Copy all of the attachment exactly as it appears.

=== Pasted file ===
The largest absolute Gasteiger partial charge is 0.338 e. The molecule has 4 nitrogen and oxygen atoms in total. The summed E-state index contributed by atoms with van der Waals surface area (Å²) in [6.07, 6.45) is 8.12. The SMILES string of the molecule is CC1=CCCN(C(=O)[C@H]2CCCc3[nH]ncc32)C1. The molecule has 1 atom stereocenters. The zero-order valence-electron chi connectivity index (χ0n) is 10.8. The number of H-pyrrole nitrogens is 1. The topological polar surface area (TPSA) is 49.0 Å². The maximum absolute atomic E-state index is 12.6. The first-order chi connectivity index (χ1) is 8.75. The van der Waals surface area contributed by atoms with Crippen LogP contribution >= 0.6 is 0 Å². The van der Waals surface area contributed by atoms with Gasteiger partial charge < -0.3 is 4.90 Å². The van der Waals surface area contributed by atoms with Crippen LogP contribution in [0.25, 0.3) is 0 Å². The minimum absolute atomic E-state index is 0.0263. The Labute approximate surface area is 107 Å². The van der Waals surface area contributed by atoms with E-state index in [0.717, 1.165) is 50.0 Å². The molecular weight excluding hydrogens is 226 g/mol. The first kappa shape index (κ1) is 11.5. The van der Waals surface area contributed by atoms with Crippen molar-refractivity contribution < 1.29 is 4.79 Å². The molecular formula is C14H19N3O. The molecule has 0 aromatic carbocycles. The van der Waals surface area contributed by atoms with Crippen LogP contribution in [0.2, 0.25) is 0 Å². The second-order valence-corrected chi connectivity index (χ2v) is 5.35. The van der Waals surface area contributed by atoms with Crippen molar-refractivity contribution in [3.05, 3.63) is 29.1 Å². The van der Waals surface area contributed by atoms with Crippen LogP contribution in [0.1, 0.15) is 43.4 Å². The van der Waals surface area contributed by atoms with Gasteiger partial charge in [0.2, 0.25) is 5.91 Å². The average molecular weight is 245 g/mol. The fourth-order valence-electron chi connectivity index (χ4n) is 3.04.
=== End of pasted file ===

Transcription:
The largest absolute Gasteiger partial charge is 0.338 e. The molecule has 4 nitrogen and oxygen atoms in total. The summed E-state index contributed by atoms with van der Waals surface area (Å²) in [6.07, 6.45) is 8.12. The SMILES string of the molecule is CC1=CCCN(C(=O)[C@H]2CCCc3[nH]ncc32)C1. The molecule has 1 atom stereocenters. The zero-order valence-electron chi connectivity index (χ0n) is 10.8. The number of H-pyrrole nitrogens is 1. The topological polar surface area (TPSA) is 49.0 Å². The maximum absolute atomic E-state index is 12.6. The first-order chi connectivity index (χ1) is 8.75. The van der Waals surface area contributed by atoms with Crippen LogP contribution >= 0.6 is 0 Å². The van der Waals surface area contributed by atoms with Gasteiger partial charge < -0.3 is 4.90 Å². The van der Waals surface area contributed by atoms with Crippen LogP contribution in [0.25, 0.3) is 0 Å². The minimum absolute atomic E-state index is 0.0263. The Labute approximate surface area is 107 Å². The van der Waals surface area contributed by atoms with E-state index in [0.717, 1.165) is 50.0 Å². The molecular weight excluding hydrogens is 226 g/mol. The first kappa shape index (κ1) is 11.5. The van der Waals surface area contributed by atoms with Crippen molar-refractivity contribution < 1.29 is 4.79 Å². The molecular formula is C14H19N3O. The molecule has 0 aromatic carbocycles. The van der Waals surface area contributed by atoms with Crippen LogP contribution in [0.2, 0.25) is 0 Å². The second-order valence-corrected chi connectivity index (χ2v) is 5.35. The van der Waals surface area contributed by atoms with Crippen molar-refractivity contribution in [3.05, 3.63) is 29.1 Å². The van der Waals surface area contributed by atoms with Crippen LogP contribution in [0.1, 0.15) is 43.4 Å². The van der Waals surface area contributed by atoms with Gasteiger partial charge in [0.2, 0.25) is 5.91 Å². The average molecular weight is 245 g/mol. The fourth-order valence-electron chi connectivity index (χ4n) is 3.04.